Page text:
Altruism and trade barriers
I am writing in reply to Pia Jägerholm’s text, Because no country can thrive in isolation. In the text she makes solid points on what are the problems facing Somalia and we all agree on the fact that there are problems which need to be solved. But the solution she gives in her text is not only lacking but idealistic.
First of all, I will be referring to developing countries in this text and not countries torn by natural disasters needing disaster relief. I will show that giving people money with “no strings attached” is not only ineffective but also detrimental to the growth of the developing economies. Also I’ll try to offer other solutions by looking at a newly developed nation in the world and its journey to prosperity.
Many proponents of foreign aid use a certain statistic to critics – that statistic being that, according to the World Bank, between 1981 and 2010, the number of poor people fell by 700 million. On this information alone we are led to believe that foreign aid works. The truth behind this statistic is that out of that 700 million, 627 million are Chinese. And that over a quarter of Sub-Saharan countries are in fact poorer now, compared to 1960.
Leading economists have been questioning the so called positive effects that foreign aid has on developing countries – one of these critics is the 2015 Nobel Prize in Economics winner, Angus Deaton. Deaton, whose opinions are based on thorough research and numbers, says that foreign aid stagnates the economies of developing nations and keeps corrupt leaders in power. Not only are the recipients of foreign aid being duped but so are the givers.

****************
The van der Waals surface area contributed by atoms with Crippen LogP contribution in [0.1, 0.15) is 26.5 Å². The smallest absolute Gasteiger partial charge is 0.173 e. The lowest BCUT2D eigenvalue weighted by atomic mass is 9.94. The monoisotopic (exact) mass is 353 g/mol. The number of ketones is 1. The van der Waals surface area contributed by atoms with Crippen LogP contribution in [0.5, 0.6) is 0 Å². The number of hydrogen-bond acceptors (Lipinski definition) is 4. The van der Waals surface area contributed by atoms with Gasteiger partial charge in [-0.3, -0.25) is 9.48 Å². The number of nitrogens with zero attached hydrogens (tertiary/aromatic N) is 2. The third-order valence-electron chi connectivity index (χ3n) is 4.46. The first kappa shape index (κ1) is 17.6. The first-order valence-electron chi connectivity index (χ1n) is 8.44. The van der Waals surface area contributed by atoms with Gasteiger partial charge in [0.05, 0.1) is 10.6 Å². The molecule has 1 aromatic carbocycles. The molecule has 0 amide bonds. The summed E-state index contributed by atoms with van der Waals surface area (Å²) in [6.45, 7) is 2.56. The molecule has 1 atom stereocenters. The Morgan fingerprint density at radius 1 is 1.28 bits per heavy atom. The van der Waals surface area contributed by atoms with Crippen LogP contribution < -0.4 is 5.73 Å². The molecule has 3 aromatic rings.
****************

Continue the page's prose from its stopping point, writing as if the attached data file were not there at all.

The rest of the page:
In the past decade, there have been numerous accounts of how the majority of the money given to humanitarian organizations ends up being used to navigate through endless bureaucracy and red tape. Take for example the Red Cross in Haiti – building four homes after being given $500 million in donations. The argument given by the Red Cross was that they spent the money on contracts with outside groups and bureaucracy. Even if we give foreign aid that works, it is still incredibly uneconomical and ineffective in the long-term.
Above all else, we must rethink the notion that foreign aid is this altruistic gesture by developed nations in order to help less developed countries. And to understand this, we must understand trade barriers. Trade barriers are types of legislation taken by governments to safeguard their own economies and keep jobs for their citizens.
One such example is the EU and its trade barriers regarding coffee. If a Ghanaian is looking to export non-roasted coffee beans to the EU, the beans will not be taxed. But if the beans are roasted they’re taxed at 7.5 per cent. Fransisco Mari, an expert at the German Protestant Development Service, EED, said “If Arabica coffee would be roasted in Africa, the import tariffs would be 100 or 120 percent,”. These types of actions incentivize African countries to export raw materials, thus African companies stay stagnant and do not develop and do not move into the lucrative business of processing materials.